Lena Dunham has discussed her past addiction to Klonopin, describing getting off the anxiety drug as “the hardest” thing she’s been through.
After being prescribed the drug aged 12, the actor and writer became increasingly dependent on it following filming on the last series of Girls – a period she described as being like a “50-car pileup”.
Back in 2017, at the time, Dunham faced criticism for defending Girls executive producer Murray Miller, who had been accused of rape by actor Aurora Perrineau. Miller denied the claims.
Dunham later retracted her statement and apologised, admitting she had lied about having ‘insider information’ regarding the accusations and that she defended Miller in an attempt to discredit Perrineau.
Speaking to The Hollywood Reporter, Dunham said: “Those images of me at the last Girls premiere, skinny and hollow-eyed, that was 100 per cent my appetite and my body just shutting down in response to that.”
In 2018, Dunham entered rehab for an addiction to benzodiazepines, specifically Klonopin. In the same year, she underwent a hysterectomy to relieve the pain of endometriosis, broke up with longtime boyfriend Jack Antonoff and ended her creative partnership with Girls showrunner Jenni Konner.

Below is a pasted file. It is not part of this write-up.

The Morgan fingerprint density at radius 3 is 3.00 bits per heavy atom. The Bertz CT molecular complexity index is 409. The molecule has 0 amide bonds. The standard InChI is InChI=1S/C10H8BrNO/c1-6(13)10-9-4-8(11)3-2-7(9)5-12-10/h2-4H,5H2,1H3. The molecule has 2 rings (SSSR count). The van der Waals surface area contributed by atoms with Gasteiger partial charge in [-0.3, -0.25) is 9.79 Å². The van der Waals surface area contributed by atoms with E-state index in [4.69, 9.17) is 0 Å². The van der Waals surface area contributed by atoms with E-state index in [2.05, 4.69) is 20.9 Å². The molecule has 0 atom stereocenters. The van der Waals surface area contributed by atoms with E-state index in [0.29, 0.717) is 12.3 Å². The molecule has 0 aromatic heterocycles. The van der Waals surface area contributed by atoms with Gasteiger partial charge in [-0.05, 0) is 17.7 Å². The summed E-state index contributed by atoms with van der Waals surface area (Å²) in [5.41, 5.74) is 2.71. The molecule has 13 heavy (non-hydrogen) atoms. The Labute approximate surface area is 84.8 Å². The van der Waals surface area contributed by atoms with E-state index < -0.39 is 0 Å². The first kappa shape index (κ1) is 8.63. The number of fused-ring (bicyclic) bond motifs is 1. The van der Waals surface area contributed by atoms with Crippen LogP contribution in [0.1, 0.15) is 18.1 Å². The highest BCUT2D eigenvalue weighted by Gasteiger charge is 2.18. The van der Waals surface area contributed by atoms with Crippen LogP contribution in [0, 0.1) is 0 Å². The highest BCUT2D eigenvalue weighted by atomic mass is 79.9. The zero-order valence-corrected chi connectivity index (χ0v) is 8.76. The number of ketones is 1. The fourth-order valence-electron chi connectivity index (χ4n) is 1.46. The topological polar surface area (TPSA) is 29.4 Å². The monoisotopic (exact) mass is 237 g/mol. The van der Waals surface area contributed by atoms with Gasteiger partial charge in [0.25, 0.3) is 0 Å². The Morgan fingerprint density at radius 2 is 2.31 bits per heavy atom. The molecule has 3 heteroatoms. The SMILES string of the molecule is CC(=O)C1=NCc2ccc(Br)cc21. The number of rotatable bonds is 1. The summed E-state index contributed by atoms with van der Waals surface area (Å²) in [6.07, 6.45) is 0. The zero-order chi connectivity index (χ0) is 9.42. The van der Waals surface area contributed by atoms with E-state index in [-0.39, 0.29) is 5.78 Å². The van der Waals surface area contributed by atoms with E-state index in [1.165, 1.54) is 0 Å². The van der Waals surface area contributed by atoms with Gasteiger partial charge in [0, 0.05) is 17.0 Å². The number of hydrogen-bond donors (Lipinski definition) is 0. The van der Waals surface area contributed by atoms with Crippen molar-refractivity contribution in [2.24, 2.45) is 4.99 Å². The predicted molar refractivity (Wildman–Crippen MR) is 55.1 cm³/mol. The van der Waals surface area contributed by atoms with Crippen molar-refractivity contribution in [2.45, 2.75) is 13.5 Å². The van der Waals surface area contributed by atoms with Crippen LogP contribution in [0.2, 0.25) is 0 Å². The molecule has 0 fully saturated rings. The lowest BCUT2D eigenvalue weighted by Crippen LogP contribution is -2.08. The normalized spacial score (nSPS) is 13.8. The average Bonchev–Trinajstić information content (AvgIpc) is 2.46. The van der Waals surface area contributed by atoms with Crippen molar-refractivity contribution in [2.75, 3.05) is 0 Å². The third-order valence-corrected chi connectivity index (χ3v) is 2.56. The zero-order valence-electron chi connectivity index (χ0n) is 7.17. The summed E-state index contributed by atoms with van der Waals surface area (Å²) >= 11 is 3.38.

“I’ve been through a lot of hard things in my adulthood,” Dunham said. “Getting off Klonopin was probably the hardest.”
Dunham, who is now completely sober, added: “If I know that I’m a person who can go too far in a time of psychological stress, then why not eliminate that possibility?”
Klonopin is a form of benzodiazepines, often used as sedative medication. It’s typically used to treat certain seizure disorders, along with anxiety and insomnia.
Dunham’s new film, Sharp Stick, is her first time directing in over a decade, and follows a young woman who has a hysterectomy aged 17. Alongside Dunham, the film stars Kristine Froseth, Taylour Paige, Jennifer Jason Leigh, Jon Bernthal and Scott Speedman.
Sharp Stick is scheduled to premiere at the Sundance Film Festival on January 22.